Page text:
Talk to your professors and department chair. Faculty members know of many reliable sources of funding and work opportunities, or know where to point you to find them.
Go to professional organizations in your field. If you are interested in English education, for example, research (and perhaps join) the NEA or National Council of English Teachers. Many such organizations provide valuable job listings, internships, and funding for people with your interests.
Go to the appropriate government agency for your field. Want to do biomedical research? Check out the Department of Health and Human Services, or the National Science Foundation. Writing a book of poetry? An NEH grant might be in your future. And don't forget that there are many levels of government; contact federal, state, and local governments for opportunities and funding.
What organizations do YOU belong to? Were you a Boy Scout? Member of Phi Beta Kappa? Does your high school or town provide any alumni scholarships? What about previous employers? Think about where you've been in your life, and reconnect with people who may be able to help you today.
Be prepared to do exhaustive web searches. Spending substantial chunks of time researching opportunities will likely yield substantial information. This web page is only a starting point; branch out on your own searches.
Who are you? Are you a member of an ethnic minority group? Are your parents members of a trade or professional organization? Are you from an unusual part of the world, or did you have an unusual life in some way? Think about how these aspects of your identity may present scholarship opportunities.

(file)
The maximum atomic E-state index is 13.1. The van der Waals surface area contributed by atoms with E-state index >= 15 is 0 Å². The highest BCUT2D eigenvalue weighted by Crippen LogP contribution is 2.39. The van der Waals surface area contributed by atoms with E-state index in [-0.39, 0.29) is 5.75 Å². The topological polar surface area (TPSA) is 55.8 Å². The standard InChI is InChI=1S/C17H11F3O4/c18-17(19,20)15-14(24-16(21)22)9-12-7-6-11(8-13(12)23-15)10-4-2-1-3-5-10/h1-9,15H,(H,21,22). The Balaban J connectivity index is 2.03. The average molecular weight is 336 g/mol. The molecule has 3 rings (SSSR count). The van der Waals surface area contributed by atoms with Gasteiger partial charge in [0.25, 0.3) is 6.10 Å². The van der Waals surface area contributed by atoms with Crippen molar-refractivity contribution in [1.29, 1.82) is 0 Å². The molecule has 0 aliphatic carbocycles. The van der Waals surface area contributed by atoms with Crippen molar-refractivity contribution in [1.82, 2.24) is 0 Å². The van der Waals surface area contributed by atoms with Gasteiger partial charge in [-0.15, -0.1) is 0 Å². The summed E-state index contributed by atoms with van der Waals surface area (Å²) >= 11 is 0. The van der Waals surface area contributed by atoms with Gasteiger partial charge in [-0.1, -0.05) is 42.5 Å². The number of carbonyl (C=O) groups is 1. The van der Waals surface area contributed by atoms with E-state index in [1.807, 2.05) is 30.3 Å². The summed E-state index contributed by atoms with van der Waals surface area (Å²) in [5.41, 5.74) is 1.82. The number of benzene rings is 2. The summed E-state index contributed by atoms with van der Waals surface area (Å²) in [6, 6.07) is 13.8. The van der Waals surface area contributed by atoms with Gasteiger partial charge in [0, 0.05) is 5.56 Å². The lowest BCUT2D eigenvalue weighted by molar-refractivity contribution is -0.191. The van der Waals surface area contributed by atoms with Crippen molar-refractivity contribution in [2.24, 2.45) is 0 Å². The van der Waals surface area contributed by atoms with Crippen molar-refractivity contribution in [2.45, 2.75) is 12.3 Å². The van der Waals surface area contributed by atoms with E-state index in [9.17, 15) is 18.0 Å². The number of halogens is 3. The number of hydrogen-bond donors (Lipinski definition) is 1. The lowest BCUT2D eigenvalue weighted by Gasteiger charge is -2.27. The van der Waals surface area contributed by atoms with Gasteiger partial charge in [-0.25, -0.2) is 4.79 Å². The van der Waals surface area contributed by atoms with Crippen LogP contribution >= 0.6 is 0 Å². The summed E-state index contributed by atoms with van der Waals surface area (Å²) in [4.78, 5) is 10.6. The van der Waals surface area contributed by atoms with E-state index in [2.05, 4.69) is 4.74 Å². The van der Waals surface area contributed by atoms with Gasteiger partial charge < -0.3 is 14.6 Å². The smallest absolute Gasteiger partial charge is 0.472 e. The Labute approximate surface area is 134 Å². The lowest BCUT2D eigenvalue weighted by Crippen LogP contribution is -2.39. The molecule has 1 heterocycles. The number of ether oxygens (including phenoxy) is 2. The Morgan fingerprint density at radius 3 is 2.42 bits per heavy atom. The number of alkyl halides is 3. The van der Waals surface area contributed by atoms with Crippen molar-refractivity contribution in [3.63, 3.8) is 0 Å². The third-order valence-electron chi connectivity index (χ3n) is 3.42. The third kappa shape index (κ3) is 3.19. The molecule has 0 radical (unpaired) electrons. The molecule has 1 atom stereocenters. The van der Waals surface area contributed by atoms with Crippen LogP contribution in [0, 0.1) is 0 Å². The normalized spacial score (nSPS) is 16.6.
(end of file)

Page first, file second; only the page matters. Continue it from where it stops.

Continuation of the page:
Make professional contacts: businesses, research organizations, schools, and non-profits in your field. The web and your phone can be great sources of information. Many professionals will know about private sources of funding and employments, and your conversations may prove helpful connections in the future.
Keep your options open. An accounting major does not necessarily require that you intern for a major accounting firm, and communications majors need not work only for broadcasting agencies. Thousands of corporations and non-profits hire students to do such work. Consider managing finances at the American Association of University Professors or doing public relations work for NOW. You can combine your career goals with your personal interests for a truly meaningful experience.
If you're interested in studying abroad, contact the schools to which you are applying and see if they provide specific scholarships and opportunities for international students. Also be sure to check with professional and governmental organizations interested in your country. For example, if you are hoping to study in Uganda or any other non-traditional destination, the federal NSEP program may be interested in your plans. A visit to our office can help you pinpoint appropriate programs. Students in the Honors Program may also apply for Villanova's Connelly-Delouvrier Scholarship, which provides funding for one semester of international study. To begin investigating the study abroad opportunities that Villanova has to offer visit the Office for International Studies. Why study abroad? Take the advice from a Villanova student who has been there.
After you've identified these opportunities, continue to work with your professors and advisors to create the best application or resume possible. They will likely be willing to help you edit essays, write recommendations, and explain standard professional etiquette and conduct. You can also come to our office (Garey Hall 38) for such guidance.